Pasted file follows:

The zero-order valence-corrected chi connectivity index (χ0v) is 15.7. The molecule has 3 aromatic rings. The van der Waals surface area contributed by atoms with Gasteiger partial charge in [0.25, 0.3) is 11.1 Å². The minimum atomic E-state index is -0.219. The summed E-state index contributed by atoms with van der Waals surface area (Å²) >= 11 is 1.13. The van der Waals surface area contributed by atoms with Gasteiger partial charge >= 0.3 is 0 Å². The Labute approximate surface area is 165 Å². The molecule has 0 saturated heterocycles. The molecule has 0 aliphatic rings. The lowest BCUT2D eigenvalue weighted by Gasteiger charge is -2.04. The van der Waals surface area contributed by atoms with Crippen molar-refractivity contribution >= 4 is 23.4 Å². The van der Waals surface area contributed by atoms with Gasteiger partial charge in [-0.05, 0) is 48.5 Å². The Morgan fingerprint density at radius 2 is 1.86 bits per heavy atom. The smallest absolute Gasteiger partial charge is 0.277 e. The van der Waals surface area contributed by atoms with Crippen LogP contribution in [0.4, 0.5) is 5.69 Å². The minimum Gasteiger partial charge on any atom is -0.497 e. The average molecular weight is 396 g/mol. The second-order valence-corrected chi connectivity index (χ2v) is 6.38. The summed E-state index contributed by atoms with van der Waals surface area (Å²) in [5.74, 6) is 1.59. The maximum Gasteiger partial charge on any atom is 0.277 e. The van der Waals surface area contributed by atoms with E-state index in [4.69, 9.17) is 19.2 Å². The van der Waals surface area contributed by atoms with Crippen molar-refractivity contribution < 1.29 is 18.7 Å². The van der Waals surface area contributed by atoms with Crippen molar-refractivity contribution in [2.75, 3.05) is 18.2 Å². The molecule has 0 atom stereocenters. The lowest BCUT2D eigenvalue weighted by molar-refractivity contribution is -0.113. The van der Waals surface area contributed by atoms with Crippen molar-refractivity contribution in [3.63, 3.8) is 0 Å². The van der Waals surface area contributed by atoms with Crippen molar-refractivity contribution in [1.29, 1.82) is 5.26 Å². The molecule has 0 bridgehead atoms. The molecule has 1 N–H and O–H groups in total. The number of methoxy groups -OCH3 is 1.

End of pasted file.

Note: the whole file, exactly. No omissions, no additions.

The zero-order valence-corrected chi connectivity index (χ0v) is 15.7. The molecule has 3 aromatic rings. The van der Waals surface area contributed by atoms with Gasteiger partial charge in [0.25, 0.3) is 11.1 Å². The minimum atomic E-state index is -0.219. The summed E-state index contributed by atoms with van der Waals surface area (Å²) >= 11 is 1.13. The van der Waals surface area contributed by atoms with Gasteiger partial charge >= 0.3 is 0 Å². The Labute approximate surface area is 165 Å². The molecule has 0 saturated heterocycles. The molecule has 0 aliphatic rings. The lowest BCUT2D eigenvalue weighted by Gasteiger charge is -2.04. The van der Waals surface area contributed by atoms with Crippen molar-refractivity contribution >= 4 is 23.4 Å². The van der Waals surface area contributed by atoms with Gasteiger partial charge in [-0.05, 0) is 48.5 Å². The Morgan fingerprint density at radius 2 is 1.86 bits per heavy atom. The smallest absolute Gasteiger partial charge is 0.277 e. The van der Waals surface area contributed by atoms with Crippen LogP contribution in [0.4, 0.5) is 5.69 Å². The minimum Gasteiger partial charge on any atom is -0.497 e. The average molecular weight is 396 g/mol. The second-order valence-corrected chi connectivity index (χ2v) is 6.38. The summed E-state index contributed by atoms with van der Waals surface area (Å²) in [5.74, 6) is 1.59. The maximum Gasteiger partial charge on any atom is 0.277 e. The van der Waals surface area contributed by atoms with E-state index in [4.69, 9.17) is 19.2 Å². The van der Waals surface area contributed by atoms with Crippen molar-refractivity contribution < 1.29 is 18.7 Å². The van der Waals surface area contributed by atoms with Crippen molar-refractivity contribution in [2.75, 3.05) is 18.2 Å². The molecule has 0 atom stereocenters. The lowest BCUT2D eigenvalue weighted by molar-refractivity contribution is -0.113. The van der Waals surface area contributed by atoms with Crippen molar-refractivity contribution in [3.63, 3.8) is 0 Å². The van der Waals surface area contributed by atoms with Crippen molar-refractivity contribution in [1.29, 1.82) is 5.26 Å². The molecule has 0 bridgehead atoms. The molecule has 1 N–H and O–H groups in total. The number of methoxy groups -OCH3 is 1.